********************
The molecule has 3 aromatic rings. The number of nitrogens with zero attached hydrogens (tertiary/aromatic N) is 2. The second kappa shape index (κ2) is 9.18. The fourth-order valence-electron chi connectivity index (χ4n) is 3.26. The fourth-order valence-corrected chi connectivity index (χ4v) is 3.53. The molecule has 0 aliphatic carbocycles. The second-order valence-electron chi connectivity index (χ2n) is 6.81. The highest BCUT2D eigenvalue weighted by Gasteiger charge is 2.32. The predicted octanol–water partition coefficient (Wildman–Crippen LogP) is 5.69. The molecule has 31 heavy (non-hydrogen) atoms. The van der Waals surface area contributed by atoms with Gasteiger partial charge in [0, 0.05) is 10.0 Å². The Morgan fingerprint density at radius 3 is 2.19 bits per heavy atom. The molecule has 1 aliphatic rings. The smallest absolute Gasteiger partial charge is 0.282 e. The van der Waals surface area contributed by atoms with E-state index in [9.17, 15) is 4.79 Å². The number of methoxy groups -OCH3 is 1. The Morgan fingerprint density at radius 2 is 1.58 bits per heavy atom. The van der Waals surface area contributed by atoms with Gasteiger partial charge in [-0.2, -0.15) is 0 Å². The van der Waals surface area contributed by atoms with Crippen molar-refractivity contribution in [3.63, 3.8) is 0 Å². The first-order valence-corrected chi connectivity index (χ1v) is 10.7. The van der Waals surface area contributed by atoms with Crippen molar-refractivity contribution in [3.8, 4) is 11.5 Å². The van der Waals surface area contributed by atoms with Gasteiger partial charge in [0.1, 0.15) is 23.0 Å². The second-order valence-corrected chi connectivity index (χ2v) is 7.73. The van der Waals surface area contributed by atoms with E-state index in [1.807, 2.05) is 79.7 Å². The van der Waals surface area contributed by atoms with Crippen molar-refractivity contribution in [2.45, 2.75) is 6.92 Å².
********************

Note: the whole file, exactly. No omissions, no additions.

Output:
The molecule has 3 aromatic rings. The number of nitrogens with zero attached hydrogens (tertiary/aromatic N) is 2. The second kappa shape index (κ2) is 9.18. The fourth-order valence-electron chi connectivity index (χ4n) is 3.26. The fourth-order valence-corrected chi connectivity index (χ4v) is 3.53. The molecule has 0 aliphatic carbocycles. The second-order valence-electron chi connectivity index (χ2n) is 6.81. The highest BCUT2D eigenvalue weighted by Gasteiger charge is 2.32. The predicted octanol–water partition coefficient (Wildman–Crippen LogP) is 5.69. The molecule has 31 heavy (non-hydrogen) atoms. The van der Waals surface area contributed by atoms with Gasteiger partial charge in [0, 0.05) is 10.0 Å². The Morgan fingerprint density at radius 3 is 2.19 bits per heavy atom. The molecule has 1 aliphatic rings. The smallest absolute Gasteiger partial charge is 0.282 e. The van der Waals surface area contributed by atoms with E-state index in [9.17, 15) is 4.79 Å². The number of methoxy groups -OCH3 is 1. The Morgan fingerprint density at radius 2 is 1.58 bits per heavy atom. The van der Waals surface area contributed by atoms with Gasteiger partial charge in [-0.2, -0.15) is 0 Å². The van der Waals surface area contributed by atoms with Crippen molar-refractivity contribution in [3.63, 3.8) is 0 Å². The first-order valence-corrected chi connectivity index (χ1v) is 10.7. The van der Waals surface area contributed by atoms with Crippen molar-refractivity contribution in [3.8, 4) is 11.5 Å². The van der Waals surface area contributed by atoms with Gasteiger partial charge in [0.1, 0.15) is 23.0 Å². The second-order valence-corrected chi connectivity index (χ2v) is 7.73. The van der Waals surface area contributed by atoms with E-state index in [1.807, 2.05) is 79.7 Å². The van der Waals surface area contributed by atoms with Crippen molar-refractivity contribution in [2.45, 2.75) is 6.92 Å².